IMPERIAL – Families from around Imperial Valley brought out their little monsters and munchkins to Imperial Valley College Friday for the 11th annual IVC Agriculture Club’s pumpkin patch. In maintaining a fun tradition, the agriculture club continues to reach out to the community the best way they know, using their expertise and resources to bring attention to their department while giving little pumpkins the opportunity to pick out their own jack o’ lanterns.
As the fall sunset fell behind the Laguna Mountain Range, it sent an auburn glow across the western sky and created an eerie sight of rows of tall Sudan grass arranged in a haunted maze for anyone brave enough to follow the trail.
Locals attending the festivities enjoyed the last days of warm evenings, and the sounds of kids laughing and tractors chugging while pulling hay rides were broken by the squeak of a catapult and sudden sound of orange projectiles flung into the evening sky by the trebuchet for the ghoulish delight of everyone on hand.
But pumpkins weren’t the only things making an impact.
“This event is mainly about community outreach,” said Steven Ray Johnson, president of the IVC ag department. “We want to bring the community in and show them what we are doing.”
“Last year, this field was all dirt. Right now, we are standing in a field that took a whole year to triplane, planting seed, growing the Sudan you see over there and harvesting it and then putting that money toward this event — so we can bring the community in and have a great time,” Johnson explained.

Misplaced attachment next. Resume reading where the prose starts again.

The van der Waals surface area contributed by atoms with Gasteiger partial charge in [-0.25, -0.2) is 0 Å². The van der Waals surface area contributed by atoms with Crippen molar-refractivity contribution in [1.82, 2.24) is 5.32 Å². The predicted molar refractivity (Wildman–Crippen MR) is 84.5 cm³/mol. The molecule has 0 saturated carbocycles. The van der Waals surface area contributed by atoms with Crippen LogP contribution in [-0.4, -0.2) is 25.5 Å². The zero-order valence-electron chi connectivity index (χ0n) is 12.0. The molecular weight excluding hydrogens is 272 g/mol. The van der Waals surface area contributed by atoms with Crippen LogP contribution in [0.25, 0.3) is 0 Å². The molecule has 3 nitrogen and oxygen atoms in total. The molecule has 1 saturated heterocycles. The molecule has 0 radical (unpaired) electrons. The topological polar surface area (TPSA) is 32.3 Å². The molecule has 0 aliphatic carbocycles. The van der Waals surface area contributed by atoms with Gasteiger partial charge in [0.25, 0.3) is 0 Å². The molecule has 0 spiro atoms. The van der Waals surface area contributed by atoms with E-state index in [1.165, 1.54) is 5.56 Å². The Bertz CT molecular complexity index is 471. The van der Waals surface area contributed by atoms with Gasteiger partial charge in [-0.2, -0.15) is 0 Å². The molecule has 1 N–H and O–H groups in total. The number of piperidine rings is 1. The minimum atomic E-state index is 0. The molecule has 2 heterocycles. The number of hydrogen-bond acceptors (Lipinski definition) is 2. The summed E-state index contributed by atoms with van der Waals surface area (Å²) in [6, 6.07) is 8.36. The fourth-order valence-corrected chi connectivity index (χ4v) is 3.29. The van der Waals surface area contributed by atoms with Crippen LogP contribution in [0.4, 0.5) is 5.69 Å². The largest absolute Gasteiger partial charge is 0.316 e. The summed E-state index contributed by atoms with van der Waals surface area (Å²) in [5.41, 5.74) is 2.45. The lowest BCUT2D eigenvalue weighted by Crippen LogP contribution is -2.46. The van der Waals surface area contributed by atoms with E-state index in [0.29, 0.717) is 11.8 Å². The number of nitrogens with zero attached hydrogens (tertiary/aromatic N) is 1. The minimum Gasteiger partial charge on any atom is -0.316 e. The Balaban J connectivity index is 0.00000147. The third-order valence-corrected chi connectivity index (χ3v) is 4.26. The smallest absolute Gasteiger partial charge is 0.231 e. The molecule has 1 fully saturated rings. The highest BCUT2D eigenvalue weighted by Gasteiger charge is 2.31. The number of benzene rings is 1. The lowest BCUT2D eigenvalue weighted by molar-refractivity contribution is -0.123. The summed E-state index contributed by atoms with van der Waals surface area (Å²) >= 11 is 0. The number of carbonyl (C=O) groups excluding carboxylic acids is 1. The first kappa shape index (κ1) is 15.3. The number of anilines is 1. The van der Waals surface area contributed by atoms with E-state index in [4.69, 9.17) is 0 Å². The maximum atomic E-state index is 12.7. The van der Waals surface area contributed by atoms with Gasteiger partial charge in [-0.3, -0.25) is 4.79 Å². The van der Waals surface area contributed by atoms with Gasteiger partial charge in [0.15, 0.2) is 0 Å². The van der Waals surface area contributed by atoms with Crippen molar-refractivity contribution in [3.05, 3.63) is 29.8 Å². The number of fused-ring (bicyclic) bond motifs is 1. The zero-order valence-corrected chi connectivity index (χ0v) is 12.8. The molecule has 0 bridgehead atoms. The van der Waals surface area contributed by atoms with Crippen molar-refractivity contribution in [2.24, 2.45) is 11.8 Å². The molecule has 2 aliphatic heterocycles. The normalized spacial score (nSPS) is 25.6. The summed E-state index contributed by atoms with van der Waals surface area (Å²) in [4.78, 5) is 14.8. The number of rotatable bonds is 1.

“We are a fairly new program,” Johnson went on to say. “We are starting it back up slowly and with the help of the community, we are growing, but we are looking to planting other produce and stuff, and hopefully in the future, we can grow our own pumpkins out here for our pumpkin patch.”
Guadalupe Navarrete of Calexico brought out Christopher Gonzalez and Sophia Guerrero to the event, and it was not her first time attending. “This is our third year,” she said. “We enjoy the tradition of the pumpkins and seeing them get slung into the air (on the trebuchet) and the kids like the harvest pumpkin patch feel.”
“They like to be among the activities that are here,” Navarrete said.
Daniel Stevens also brought his children out to enjoy the fun. “This is good for the community,” Stevens said. “We need this kind of stuff here, otherwise we have to drive out of town for this.”
“The college gets to show us some of what they teach and learn here, and the kids get have fun too,” said Stevens.